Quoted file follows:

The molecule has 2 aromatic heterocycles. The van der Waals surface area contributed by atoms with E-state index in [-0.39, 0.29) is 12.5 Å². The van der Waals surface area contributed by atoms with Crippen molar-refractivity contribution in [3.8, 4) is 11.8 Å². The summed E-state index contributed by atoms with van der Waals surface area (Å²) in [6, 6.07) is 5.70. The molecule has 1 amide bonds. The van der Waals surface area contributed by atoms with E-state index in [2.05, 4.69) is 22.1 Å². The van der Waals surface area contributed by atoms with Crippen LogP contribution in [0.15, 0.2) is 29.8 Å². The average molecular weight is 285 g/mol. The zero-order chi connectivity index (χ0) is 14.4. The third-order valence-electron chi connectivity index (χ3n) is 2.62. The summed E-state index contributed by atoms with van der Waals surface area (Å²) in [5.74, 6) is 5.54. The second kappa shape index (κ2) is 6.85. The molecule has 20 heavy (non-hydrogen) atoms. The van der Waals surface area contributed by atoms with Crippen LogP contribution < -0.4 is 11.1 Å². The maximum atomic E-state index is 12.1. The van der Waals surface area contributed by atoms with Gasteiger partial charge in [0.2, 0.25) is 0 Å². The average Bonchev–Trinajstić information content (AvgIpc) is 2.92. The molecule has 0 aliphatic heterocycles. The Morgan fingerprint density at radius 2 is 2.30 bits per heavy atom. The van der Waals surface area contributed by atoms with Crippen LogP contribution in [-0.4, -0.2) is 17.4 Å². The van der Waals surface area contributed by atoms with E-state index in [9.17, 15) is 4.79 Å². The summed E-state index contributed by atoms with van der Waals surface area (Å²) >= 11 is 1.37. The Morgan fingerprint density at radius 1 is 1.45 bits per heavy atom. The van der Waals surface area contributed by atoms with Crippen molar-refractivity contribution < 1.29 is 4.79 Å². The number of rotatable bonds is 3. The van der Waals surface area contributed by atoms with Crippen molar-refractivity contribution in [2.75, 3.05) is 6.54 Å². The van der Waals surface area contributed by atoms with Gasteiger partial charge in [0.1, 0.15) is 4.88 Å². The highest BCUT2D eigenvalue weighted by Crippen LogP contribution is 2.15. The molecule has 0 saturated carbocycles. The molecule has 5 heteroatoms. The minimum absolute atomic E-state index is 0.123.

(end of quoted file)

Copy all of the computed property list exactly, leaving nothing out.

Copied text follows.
The molecule has 2 aromatic heterocycles. The van der Waals surface area contributed by atoms with E-state index in [-0.39, 0.29) is 12.5 Å². The van der Waals surface area contributed by atoms with Crippen molar-refractivity contribution in [3.8, 4) is 11.8 Å². The summed E-state index contributed by atoms with van der Waals surface area (Å²) in [6, 6.07) is 5.70. The molecule has 1 amide bonds. The van der Waals surface area contributed by atoms with E-state index in [2.05, 4.69) is 22.1 Å². The van der Waals surface area contributed by atoms with Crippen LogP contribution in [0.15, 0.2) is 29.8 Å². The average molecular weight is 285 g/mol. The zero-order chi connectivity index (χ0) is 14.4. The third-order valence-electron chi connectivity index (χ3n) is 2.62. The summed E-state index contributed by atoms with van der Waals surface area (Å²) in [5.74, 6) is 5.54. The second kappa shape index (κ2) is 6.85. The molecule has 20 heavy (non-hydrogen) atoms. The van der Waals surface area contributed by atoms with Crippen LogP contribution < -0.4 is 11.1 Å². The maximum atomic E-state index is 12.1. The van der Waals surface area contributed by atoms with Gasteiger partial charge in [0.2, 0.25) is 0 Å². The average Bonchev–Trinajstić information content (AvgIpc) is 2.92. The molecule has 0 aliphatic heterocycles. The Morgan fingerprint density at radius 2 is 2.30 bits per heavy atom. The van der Waals surface area contributed by atoms with Crippen LogP contribution in [-0.4, -0.2) is 17.4 Å². The van der Waals surface area contributed by atoms with E-state index in [9.17, 15) is 4.79 Å². The summed E-state index contributed by atoms with van der Waals surface area (Å²) >= 11 is 1.37. The Morgan fingerprint density at radius 1 is 1.45 bits per heavy atom. The van der Waals surface area contributed by atoms with Crippen molar-refractivity contribution < 1.29 is 4.79 Å². The number of rotatable bonds is 3. The van der Waals surface area contributed by atoms with Crippen molar-refractivity contribution in [2.75, 3.05) is 6.54 Å². The van der Waals surface area contributed by atoms with Gasteiger partial charge in [0.1, 0.15) is 4.88 Å². The highest BCUT2D eigenvalue weighted by Crippen LogP contribution is 2.15. The molecule has 0 saturated carbocycles. The molecule has 5 heteroatoms. The minimum absolute atomic E-state index is 0.123.